Going Down the Road
Nightower, Jim, The Nation
Let's Go IRV!
In the late 1950s, as the somnolent Eisenhower years were drawing to a close, a new presidential campaign sprang forth and millions of Americans gleefully rallied under its exultant slogan, I GO POGO! Pogo the possum was the lead character in Walt Kelly's, witty, wily and widely read satirical comic strip. A modest and level-headed sort, Pogo was always trying to make sense of the nonsensical doings of PT Bridgeport, Tammananny, the prattling cowbirds and other outlandish critters he lived among in Kelly's Alice-in-Wonderlandish Okefenokee Swamp.
We could use Pogo to help us make sense of today's political swamp, in which the people's will has been drowned in the mire of big money and most folks feel that their votes don't count. But wait! While we don't have Pogo, there is a new common-sense choice available to us, offering a modest yet powerful opportunity to democratize our system. The exultant slogan of this campaign is, I GO IRV!
Sally, Bob and Harry
* IRV is not a person or a possum--it's an electoral process with the wonkish full name of Instant Runoff Voting. Its biggest appeal is that IRV literally makes every vote count. Voters indicate both their favorite candidate and their runoff choices, in order of preference, all on one ballot. If four people are in a race, instead of marking only one of the four boxes (as now) you put a "1" by your first choice, a "2" by your second... and so on. When the votes are counted, if no candidate is the first choice of a majority of voters, an "instant runoff" takes place. Here's how it works: The vote tabulators drop the candidate who came in fourth. But--and a beautiful "but" it is--they add the second choice votes of that candidate's supporters to the tallies of the top three. If this still doesn't produce a majority winner, they drop the third-place finisher and the next choices of these voters are allocated to the top two...until one candidate accumulates enough votes to add up to a majority.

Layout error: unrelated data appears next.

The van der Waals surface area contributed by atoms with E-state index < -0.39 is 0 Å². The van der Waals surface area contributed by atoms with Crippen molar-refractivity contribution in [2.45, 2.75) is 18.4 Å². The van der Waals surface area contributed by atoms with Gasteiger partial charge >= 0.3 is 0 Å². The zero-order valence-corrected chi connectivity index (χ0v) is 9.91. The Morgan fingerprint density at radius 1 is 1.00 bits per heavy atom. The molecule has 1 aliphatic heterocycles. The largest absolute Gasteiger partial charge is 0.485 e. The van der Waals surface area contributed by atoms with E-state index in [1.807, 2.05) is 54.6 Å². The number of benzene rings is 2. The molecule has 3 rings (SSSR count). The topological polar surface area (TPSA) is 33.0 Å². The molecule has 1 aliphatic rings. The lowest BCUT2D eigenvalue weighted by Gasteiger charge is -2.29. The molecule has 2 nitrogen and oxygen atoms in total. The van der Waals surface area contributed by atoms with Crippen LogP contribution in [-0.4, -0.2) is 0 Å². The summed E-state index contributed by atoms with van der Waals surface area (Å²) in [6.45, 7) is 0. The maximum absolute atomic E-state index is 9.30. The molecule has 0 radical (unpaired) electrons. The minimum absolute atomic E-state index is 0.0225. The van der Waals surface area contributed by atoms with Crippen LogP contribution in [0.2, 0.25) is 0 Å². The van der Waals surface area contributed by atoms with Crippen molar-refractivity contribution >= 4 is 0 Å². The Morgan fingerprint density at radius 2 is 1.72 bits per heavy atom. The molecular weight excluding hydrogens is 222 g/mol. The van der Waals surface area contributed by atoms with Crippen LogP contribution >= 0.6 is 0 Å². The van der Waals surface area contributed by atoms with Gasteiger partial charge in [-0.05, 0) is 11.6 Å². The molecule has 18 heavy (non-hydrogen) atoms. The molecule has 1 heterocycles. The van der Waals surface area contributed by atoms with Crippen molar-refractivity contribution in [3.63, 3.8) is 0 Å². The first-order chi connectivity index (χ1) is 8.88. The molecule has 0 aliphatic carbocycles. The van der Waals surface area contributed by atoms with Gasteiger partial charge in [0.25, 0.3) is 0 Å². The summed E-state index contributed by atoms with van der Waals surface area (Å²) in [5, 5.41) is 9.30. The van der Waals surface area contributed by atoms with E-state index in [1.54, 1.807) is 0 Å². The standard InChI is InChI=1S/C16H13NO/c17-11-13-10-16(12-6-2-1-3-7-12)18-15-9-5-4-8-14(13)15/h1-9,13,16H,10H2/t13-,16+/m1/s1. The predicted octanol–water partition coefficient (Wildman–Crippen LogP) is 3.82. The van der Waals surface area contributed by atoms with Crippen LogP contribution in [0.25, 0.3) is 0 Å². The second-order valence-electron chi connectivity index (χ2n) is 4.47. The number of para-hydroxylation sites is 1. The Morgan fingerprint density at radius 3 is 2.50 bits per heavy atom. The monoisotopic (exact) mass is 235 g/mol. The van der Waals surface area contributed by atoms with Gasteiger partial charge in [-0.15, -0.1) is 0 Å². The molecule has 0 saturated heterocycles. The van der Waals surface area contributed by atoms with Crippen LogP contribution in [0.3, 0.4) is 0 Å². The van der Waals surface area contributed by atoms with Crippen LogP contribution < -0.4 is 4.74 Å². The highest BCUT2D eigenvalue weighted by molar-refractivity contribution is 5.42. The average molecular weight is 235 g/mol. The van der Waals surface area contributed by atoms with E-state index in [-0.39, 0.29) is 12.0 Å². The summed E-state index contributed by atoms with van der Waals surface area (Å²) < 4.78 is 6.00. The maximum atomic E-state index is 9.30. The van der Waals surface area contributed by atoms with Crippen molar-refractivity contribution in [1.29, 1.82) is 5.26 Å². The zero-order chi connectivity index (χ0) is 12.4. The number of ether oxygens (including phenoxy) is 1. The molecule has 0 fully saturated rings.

This liberates us to be both principled and pragmatic! Let's say your choices are Sally Sensational, Bob Boring and Harry Horrible. Unlike today's winner-take-all system, IRV makes it easy for you to go with your heart and choose Sally. If she doesn't make it, you have not wasted your vote and allowed Mr. Horrible to win. Instead, your second choice is then allocated to Bob's tally, helping him defeat Harry.
IRV does several other big things for democracy. One, it encourages more Sally Sensationals to run, greatly adding to the debate, because now they can appeal to voters on the basis of their ideas, not on a prejudgment by the cognoscenti that they are spoilers who "can't win." Two, Bob Boring can't ignore or trash Ms. Sensational, because Bob will want to be the second choice of her voters--indeed, Bob will have to adopt more of Sally's positions, rather than tilting toward Mr. Horrible, as he now does. Three, voter turnout will increase, because an ordinary person's participation and vote matters in the final tally. Four, formal campaign debates will be opened to more than two candidates, because now the "third" and "fourth" candidates are real factors without "spoiling" the party. …